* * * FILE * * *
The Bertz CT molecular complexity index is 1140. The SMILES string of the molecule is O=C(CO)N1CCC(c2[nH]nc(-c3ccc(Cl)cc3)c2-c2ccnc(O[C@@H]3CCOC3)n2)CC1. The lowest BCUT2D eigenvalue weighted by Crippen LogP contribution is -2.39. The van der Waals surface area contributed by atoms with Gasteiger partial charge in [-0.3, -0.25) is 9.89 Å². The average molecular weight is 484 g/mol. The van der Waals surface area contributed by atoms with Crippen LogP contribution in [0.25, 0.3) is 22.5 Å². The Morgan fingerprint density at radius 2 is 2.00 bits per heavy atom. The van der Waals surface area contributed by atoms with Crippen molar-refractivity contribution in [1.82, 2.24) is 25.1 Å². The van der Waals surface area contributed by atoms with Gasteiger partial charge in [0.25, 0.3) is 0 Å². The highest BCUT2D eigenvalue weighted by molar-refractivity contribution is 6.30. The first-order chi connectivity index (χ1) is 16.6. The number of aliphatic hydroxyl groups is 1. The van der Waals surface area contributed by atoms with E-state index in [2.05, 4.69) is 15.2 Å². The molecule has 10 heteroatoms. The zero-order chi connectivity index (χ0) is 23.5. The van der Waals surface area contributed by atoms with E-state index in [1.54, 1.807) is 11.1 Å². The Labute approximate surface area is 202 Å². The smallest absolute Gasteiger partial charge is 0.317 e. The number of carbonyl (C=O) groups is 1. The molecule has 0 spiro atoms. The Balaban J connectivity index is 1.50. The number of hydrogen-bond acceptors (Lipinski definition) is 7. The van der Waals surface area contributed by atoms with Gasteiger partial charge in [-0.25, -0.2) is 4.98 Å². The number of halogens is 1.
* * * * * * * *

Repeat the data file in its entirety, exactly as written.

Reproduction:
The Bertz CT molecular complexity index is 1140. The SMILES string of the molecule is O=C(CO)N1CCC(c2[nH]nc(-c3ccc(Cl)cc3)c2-c2ccnc(O[C@@H]3CCOC3)n2)CC1. The lowest BCUT2D eigenvalue weighted by Crippen LogP contribution is -2.39. The van der Waals surface area contributed by atoms with Gasteiger partial charge in [-0.3, -0.25) is 9.89 Å². The average molecular weight is 484 g/mol. The van der Waals surface area contributed by atoms with Crippen LogP contribution in [0.25, 0.3) is 22.5 Å². The Morgan fingerprint density at radius 2 is 2.00 bits per heavy atom. The van der Waals surface area contributed by atoms with Crippen molar-refractivity contribution in [1.82, 2.24) is 25.1 Å². The van der Waals surface area contributed by atoms with Gasteiger partial charge in [0.25, 0.3) is 0 Å². The highest BCUT2D eigenvalue weighted by molar-refractivity contribution is 6.30. The first-order chi connectivity index (χ1) is 16.6. The number of aliphatic hydroxyl groups is 1. The van der Waals surface area contributed by atoms with E-state index in [2.05, 4.69) is 15.2 Å². The molecule has 10 heteroatoms. The zero-order chi connectivity index (χ0) is 23.5. The van der Waals surface area contributed by atoms with E-state index in [1.54, 1.807) is 11.1 Å². The Labute approximate surface area is 202 Å². The smallest absolute Gasteiger partial charge is 0.317 e. The number of carbonyl (C=O) groups is 1. The molecule has 0 spiro atoms. The Balaban J connectivity index is 1.50. The number of hydrogen-bond acceptors (Lipinski definition) is 7. The van der Waals surface area contributed by atoms with Gasteiger partial charge in [-0.25, -0.2) is 4.98 Å². The number of halogens is 1.